“We want to go by smugglers,” the sister tells me. I don’t know how to feel about that. I don’t want them to go with smugglers; I’ve heard countless stories of people getting arrested and sent back, getting all their belongings taken away, and also beaten up. We see people pushed back from Macedonia every night. But at the same time, what are their options? What do they have to lose? They tell me about friends and relatives who have successfully crossed. I don’t know.

They invite me for breakfast; they’ve cocked the food from the Hummus Project distribution, and gotten tea from the Tea Tent. I stay with them; this might be the last time. We eat from these foam boxes, which I suppose they received during some other food distribution. I decide to buy them some plates for tomorrow. Eventually, I have to run off towards the warehouse. My shift today is from 15, as we are currently lacking people. Also, I have to pick up the items ordered yesterday, from the shop.

I find an ATM in Polikastro – it’s empty. Uh-oh. The shopkeeper comes with me to another one, it’s also empty. ”You can take the goods now, and pay us tomorrow,” says she says. ”Really? Okay, I promise to come tomorrow! I can leave you… not my passport in case of police controls, but I can leave you my keys,” I suggest. ”It’s not necessary,” she assures me, ”the volunteers here always keep their words and do what they say.” They help me load my car. ”It’s way to small,” they comment, and decide to drive with me to the warehouse, with the rest of the items in their car. ”We’ll just close the shop for a while, it’s alright,” they say.

At the warehouse, we try to prepare a pallet to send to one of the military camps, trying to match the number of shampoos and soaps and washing detergents with the number of tents and number of people. I was planning on meeting up with some of the Hummus Team volunteers for a farewell dinner, but I completely lost track of time during the packing process. Never mind, this is more important.

”Are you busy tonight?” one of the Northern Lights volunteers ask me. They don’t have enough people for the night shift. I’m more than happy to help out, although I really still don’t know how to make the distribution run smoothly. ”Prioritise the people who don’t have any tent or any blankets at all,” she tells me. These are usually people who have just been pushed back from Macedonian border.  ”And then, families with small children. If there are not enough tents for everyone, they can sleep in the big tent for kids activities.” I receive instructions to pick up some tents from another warehouse.

We fill the car with blankets and sleepingIMG_8775.JPG bags. Just before midnight, I drive to Polikastro to pick up the other volunteer who will join. Also, one of the Czech Team members decided to tag along. We eventually find our way to the other warehouse, but we cannot find any tents. Apparently, some other people took them to the camp. Oh well, confusion. At Hara, we meet up with these other people, and start the distribution. ”Do we know how big the tents are?” I ask the others. Nope. Oh well. Luckily, it’s not too crowded today either. We have almost enough blankets for everyone, although some people had to go to the kids tent.


In the end, I stand with two fathers, not willing to give up. ”It’s not for me, it’s for the children,” the insist, but I simply don’t have enough blankets. I cannot do magic. Some other people are still standing around, watching us. We talk, and talk and talk, and talk. It’s English, its Farsi, Arabic and Turkish – and an even bigger dose of body language and facial expressions. In the end, they just start laughing. Well, it could’ve been worse considering the situation. Everybody starts laughing. I wish I could’ve gotten to know these people under different circumstances. I give one of the fathers two scarves, and the other one the jacket that I took from the warehouse. I lock the car; it’s over. They leave – at least they’re not angry. Some while later, another guy drops buy and asks for a blanket, because everything is wet. I give him a doormat. ”What am I supposed to do with this?” he laughs, but takes it.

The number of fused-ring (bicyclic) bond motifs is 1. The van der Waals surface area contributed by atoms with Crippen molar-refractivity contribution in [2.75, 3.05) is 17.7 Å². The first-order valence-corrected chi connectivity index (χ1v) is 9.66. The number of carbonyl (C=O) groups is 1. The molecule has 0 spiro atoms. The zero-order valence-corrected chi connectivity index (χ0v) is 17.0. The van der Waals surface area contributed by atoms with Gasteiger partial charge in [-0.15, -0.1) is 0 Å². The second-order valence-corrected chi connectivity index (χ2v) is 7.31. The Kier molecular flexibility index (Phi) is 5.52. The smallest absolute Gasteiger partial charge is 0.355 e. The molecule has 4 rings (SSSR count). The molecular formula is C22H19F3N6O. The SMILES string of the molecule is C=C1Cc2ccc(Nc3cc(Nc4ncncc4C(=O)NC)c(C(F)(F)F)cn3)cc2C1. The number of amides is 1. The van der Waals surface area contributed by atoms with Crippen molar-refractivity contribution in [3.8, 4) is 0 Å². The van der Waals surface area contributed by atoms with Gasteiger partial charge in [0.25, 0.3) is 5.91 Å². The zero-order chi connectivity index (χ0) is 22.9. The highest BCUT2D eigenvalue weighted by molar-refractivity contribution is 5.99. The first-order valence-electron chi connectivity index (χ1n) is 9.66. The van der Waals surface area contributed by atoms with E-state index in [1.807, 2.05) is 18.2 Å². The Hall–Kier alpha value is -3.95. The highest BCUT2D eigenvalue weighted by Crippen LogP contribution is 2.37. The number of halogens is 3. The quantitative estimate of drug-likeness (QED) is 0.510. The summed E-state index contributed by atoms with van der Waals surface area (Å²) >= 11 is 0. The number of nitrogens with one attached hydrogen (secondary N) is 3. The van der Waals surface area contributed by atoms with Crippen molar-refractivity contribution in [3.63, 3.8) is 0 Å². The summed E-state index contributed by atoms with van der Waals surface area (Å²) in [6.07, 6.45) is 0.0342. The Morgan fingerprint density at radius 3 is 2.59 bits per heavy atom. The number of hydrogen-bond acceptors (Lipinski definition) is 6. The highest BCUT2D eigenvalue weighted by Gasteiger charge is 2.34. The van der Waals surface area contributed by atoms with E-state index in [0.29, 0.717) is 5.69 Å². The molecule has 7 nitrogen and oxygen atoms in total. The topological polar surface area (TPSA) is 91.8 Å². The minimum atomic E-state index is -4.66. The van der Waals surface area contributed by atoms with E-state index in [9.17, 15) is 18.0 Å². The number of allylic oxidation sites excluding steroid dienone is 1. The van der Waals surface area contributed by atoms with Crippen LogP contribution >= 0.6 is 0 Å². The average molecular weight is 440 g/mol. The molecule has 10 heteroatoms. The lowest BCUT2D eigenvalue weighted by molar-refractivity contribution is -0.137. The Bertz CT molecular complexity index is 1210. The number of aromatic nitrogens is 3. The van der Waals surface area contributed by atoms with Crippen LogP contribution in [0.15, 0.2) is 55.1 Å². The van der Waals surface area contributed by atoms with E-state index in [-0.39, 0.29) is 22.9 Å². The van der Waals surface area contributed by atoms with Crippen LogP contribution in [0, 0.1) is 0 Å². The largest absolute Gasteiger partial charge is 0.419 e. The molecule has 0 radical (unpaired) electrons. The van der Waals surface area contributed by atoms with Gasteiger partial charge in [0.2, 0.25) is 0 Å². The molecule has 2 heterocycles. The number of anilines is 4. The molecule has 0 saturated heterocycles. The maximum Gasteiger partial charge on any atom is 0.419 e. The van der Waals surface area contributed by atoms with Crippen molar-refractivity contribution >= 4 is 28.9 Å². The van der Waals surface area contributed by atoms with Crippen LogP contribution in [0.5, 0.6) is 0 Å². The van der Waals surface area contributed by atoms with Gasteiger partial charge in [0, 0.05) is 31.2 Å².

Eventually, it was time to leave. I think we did quite well, for being all new and confused. We jumped into the car, everybody was tired. ”I will talk,” I declared as we started the 30 minutes drive; ”You have to talk with me, or else I’ll fall asleep and you don’t want that.” They didn’t object. ”What are your dreams?” I asked them, and we had a rather nice conversation all the way home. I don’t remember what we actually talked about, but at least I didn’t fall asleep.

Last days: Time for everything

“We’re out of tape,” said our coordinator at the morning meeting, “But all shops are closed now”. “Not my Chinese shop!” I exclaimed with raised arms, “Should I go there and check if they have tape?”

I drove down to the shop and bought all their tape (6 rolls, or something). After dropping the tape at the warehouse, I drove off to Idomeni. I received a text: “The tape was great! Can we get some more until tomorrow?” I called the Chinese shop, they said yes. Some few hour after, the dentist student from before dropped by the container. She had been given permission to stay at the dentists, as it was her last day. Totally fine by me; I walked off towards the Hummus team. I met some of the Syrian volunteers on the way, and understood that the distribution was already over. “Do you speak Turkish?” one of them, let’s call him H, asked me surprised. “Do you speak Turkish?” I asked him back.

We walked towards his tent to say hi to his mom and siblings. Then, we decided to take a walk towards the little town of Idomeni. From the hill, we could view over the camp Idomeni as well as across the Macedonian border. There was some larger building there with people outside. I wonder if that’s also related to the refugees? H’s father is in Germany. He went there some while ago to treat some disease, and now the rest of the family cannot get to him. “Even if my family reunifies, I wouldn’t be able to go,” he said, “I’m 20, I’m not a child.” We sat down on the grass. Rain started falling softly. And then less softly. We hid under some bushes until the rain stopped, and then walked back to the camp.